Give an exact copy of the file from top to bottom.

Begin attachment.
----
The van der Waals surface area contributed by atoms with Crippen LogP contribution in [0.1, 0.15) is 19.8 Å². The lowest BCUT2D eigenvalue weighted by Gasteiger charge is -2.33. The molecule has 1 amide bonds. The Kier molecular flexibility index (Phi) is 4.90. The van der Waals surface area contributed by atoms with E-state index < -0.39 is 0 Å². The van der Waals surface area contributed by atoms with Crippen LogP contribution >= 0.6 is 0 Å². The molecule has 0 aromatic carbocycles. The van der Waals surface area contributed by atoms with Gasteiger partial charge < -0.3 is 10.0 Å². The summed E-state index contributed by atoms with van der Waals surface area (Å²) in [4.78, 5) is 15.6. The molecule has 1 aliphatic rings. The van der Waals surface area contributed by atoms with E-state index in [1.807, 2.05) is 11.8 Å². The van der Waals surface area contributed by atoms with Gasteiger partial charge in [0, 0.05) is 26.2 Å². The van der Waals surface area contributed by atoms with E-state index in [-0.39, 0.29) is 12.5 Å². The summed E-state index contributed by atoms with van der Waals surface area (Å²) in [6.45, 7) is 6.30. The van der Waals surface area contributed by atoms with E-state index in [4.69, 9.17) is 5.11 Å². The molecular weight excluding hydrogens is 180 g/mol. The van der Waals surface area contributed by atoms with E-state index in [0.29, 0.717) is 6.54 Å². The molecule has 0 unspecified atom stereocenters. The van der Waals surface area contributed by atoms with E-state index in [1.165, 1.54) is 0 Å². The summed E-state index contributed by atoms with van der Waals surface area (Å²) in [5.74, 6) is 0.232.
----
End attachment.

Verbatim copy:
The van der Waals surface area contributed by atoms with Crippen LogP contribution in [0.1, 0.15) is 19.8 Å². The lowest BCUT2D eigenvalue weighted by Gasteiger charge is -2.33. The molecule has 1 amide bonds. The Kier molecular flexibility index (Phi) is 4.90. The van der Waals surface area contributed by atoms with E-state index < -0.39 is 0 Å². The van der Waals surface area contributed by atoms with Crippen LogP contribution >= 0.6 is 0 Å². The molecule has 0 aromatic carbocycles. The van der Waals surface area contributed by atoms with Gasteiger partial charge < -0.3 is 10.0 Å². The summed E-state index contributed by atoms with van der Waals surface area (Å²) in [4.78, 5) is 15.6. The molecule has 1 aliphatic rings. The van der Waals surface area contributed by atoms with E-state index in [1.807, 2.05) is 11.8 Å². The van der Waals surface area contributed by atoms with Gasteiger partial charge in [0, 0.05) is 26.2 Å². The van der Waals surface area contributed by atoms with E-state index in [-0.39, 0.29) is 12.5 Å². The summed E-state index contributed by atoms with van der Waals surface area (Å²) in [6.45, 7) is 6.30. The van der Waals surface area contributed by atoms with E-state index in [4.69, 9.17) is 5.11 Å². The molecular weight excluding hydrogens is 180 g/mol. The van der Waals surface area contributed by atoms with E-state index in [0.29, 0.717) is 6.54 Å². The molecule has 0 unspecified atom stereocenters. The van der Waals surface area contributed by atoms with E-state index in [1.165, 1.54) is 0 Å². The summed E-state index contributed by atoms with van der Waals surface area (Å²) in [5.74, 6) is 0.232.